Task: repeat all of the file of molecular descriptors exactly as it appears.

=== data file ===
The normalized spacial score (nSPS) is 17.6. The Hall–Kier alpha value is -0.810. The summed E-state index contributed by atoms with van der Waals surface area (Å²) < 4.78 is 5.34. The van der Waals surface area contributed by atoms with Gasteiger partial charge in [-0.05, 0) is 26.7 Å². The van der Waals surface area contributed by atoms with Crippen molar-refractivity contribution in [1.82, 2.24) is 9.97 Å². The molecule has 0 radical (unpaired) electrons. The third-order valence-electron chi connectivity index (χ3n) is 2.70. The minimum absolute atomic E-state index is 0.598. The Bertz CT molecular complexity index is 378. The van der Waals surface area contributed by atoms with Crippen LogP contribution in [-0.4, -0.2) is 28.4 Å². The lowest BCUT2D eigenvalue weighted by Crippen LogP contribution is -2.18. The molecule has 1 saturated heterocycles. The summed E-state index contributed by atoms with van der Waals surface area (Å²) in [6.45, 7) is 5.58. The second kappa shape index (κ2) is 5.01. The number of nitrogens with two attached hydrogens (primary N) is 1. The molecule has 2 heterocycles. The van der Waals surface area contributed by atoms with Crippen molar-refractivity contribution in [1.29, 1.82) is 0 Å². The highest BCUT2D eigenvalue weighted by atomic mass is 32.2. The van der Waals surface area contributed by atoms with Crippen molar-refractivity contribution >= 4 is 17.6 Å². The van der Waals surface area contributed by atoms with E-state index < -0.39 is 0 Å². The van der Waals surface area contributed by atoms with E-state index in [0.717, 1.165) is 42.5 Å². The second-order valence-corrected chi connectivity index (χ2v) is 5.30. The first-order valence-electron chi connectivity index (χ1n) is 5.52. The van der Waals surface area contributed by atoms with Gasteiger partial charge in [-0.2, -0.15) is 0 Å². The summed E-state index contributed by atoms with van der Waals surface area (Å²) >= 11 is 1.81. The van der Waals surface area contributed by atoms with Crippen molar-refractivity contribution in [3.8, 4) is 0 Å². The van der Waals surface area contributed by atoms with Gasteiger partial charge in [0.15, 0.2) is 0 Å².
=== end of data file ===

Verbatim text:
The normalized spacial score (nSPS) is 17.6. The Hall–Kier alpha value is -0.810. The summed E-state index contributed by atoms with van der Waals surface area (Å²) < 4.78 is 5.34. The van der Waals surface area contributed by atoms with Gasteiger partial charge in [-0.05, 0) is 26.7 Å². The van der Waals surface area contributed by atoms with Crippen molar-refractivity contribution in [1.82, 2.24) is 9.97 Å². The molecule has 0 radical (unpaired) electrons. The third-order valence-electron chi connectivity index (χ3n) is 2.70. The minimum absolute atomic E-state index is 0.598. The Bertz CT molecular complexity index is 378. The van der Waals surface area contributed by atoms with Crippen LogP contribution in [-0.4, -0.2) is 28.4 Å². The lowest BCUT2D eigenvalue weighted by Crippen LogP contribution is -2.18. The molecule has 1 saturated heterocycles. The summed E-state index contributed by atoms with van der Waals surface area (Å²) in [6.45, 7) is 5.58. The second kappa shape index (κ2) is 5.01. The number of nitrogens with two attached hydrogens (primary N) is 1. The molecule has 2 heterocycles. The van der Waals surface area contributed by atoms with Crippen molar-refractivity contribution in [1.29, 1.82) is 0 Å². The highest BCUT2D eigenvalue weighted by atomic mass is 32.2. The van der Waals surface area contributed by atoms with Crippen molar-refractivity contribution >= 4 is 17.6 Å². The van der Waals surface area contributed by atoms with E-state index < -0.39 is 0 Å². The van der Waals surface area contributed by atoms with E-state index in [0.717, 1.165) is 42.5 Å². The second-order valence-corrected chi connectivity index (χ2v) is 5.30. The first-order valence-electron chi connectivity index (χ1n) is 5.52. The van der Waals surface area contributed by atoms with Gasteiger partial charge in [-0.2, -0.15) is 0 Å². The summed E-state index contributed by atoms with van der Waals surface area (Å²) >= 11 is 1.81. The van der Waals surface area contributed by atoms with Crippen molar-refractivity contribution in [3.8, 4) is 0 Å². The van der Waals surface area contributed by atoms with Gasteiger partial charge in [0.15, 0.2) is 0 Å².